Monday, October 18, 2010

T and T Oct 18, 2010

Google images  is NOT the source of any image!!!! You have to find the actual page that the image was on.

Presentation (Assign 2) Rubric

OnLine Conference

Important Ideas - 6/7

Thanks to Jennifer for this “oh too true” comment. We need to be clear about why and how we use anything - including technology.
“Although some teachers want to include technology in their classrooms, Jane M. Healy criticizes that saying, “…they haven’t started by defining what they want to teach. They just want technology in the school to be up with the crowd.” She goes on to demonstrate why internet access should be limited in schools by saying, “Observational studies have shown that kids surfing aimlessly waste about 85% of their time.””

Summary of Digital Games and Learning -- PollEverywhere - your favourite games
  • Which kinds of games work best in the classroom?
  • What aspects of learning are best enhanced with games?
  • Which students benefits from using games?
  • What is the teacher’s role when games are used in  a classroom?

From The Psych Files

Really Good Games..Really Good Teachers…

  • have win states to give us a feeling of accomplishment
  • employ conflict/competition/challenge to up our adrenaline
  • use dramatic problems
  • use otherworldly stories and characters to stir the emotions
  • require problem solving
  • encourage interaction to solve challenges
  • are unpredictable
  • provide a sense of urgency
  • have rules to give play structure and help put us inside the game world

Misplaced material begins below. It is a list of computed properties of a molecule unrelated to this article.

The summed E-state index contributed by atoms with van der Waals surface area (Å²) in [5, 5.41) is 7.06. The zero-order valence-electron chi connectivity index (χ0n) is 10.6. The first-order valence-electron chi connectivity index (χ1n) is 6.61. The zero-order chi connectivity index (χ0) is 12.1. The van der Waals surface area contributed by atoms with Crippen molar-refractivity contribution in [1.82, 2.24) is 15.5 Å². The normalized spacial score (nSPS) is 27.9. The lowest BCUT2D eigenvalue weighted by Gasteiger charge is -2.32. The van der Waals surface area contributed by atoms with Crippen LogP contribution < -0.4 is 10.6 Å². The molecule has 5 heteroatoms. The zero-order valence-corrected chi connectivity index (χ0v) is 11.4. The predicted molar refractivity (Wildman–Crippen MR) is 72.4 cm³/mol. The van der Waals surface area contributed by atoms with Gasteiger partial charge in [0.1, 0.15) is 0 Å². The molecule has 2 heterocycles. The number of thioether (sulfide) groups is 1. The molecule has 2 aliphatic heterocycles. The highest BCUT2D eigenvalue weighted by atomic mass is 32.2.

• have goals to provide motivation and let us measure ourselves against something
  • are interactive to keep us doing things
  • are situated in an interesting place or time
  • have outcomes and immediate feedback from which we learn
  • adapt their difficulty to our skills to keep us in flow
  • are “hard fun
  • Have goals for their lessons
  • Draw on “Motivation to Learn” strategies which engage students through the use of puzzles, questions, mysteries, apparent conflicts (Here is the link to episode 29 which explains the Motivation to Learn concept.
  • Provide immediate feedback to students on how they’re doing
  • Help students summarize what they’ve learned
  • Help students reflect on their experience
  • Help students draw on prior knowledge
  • Encourage students to use metacognitive strategies (“Did I understand what I just heard/read?”)
  • Provide students with appropriate challenge to optimize the potential for “flow
  • Provide a context for the material to be learned (i.e., instruction is “anchored” to a setting)
  • Encourage active exploration among students (not focused on right and wrong answers)
  • Provide opportunities for safe practice

James Paul Gee interview from

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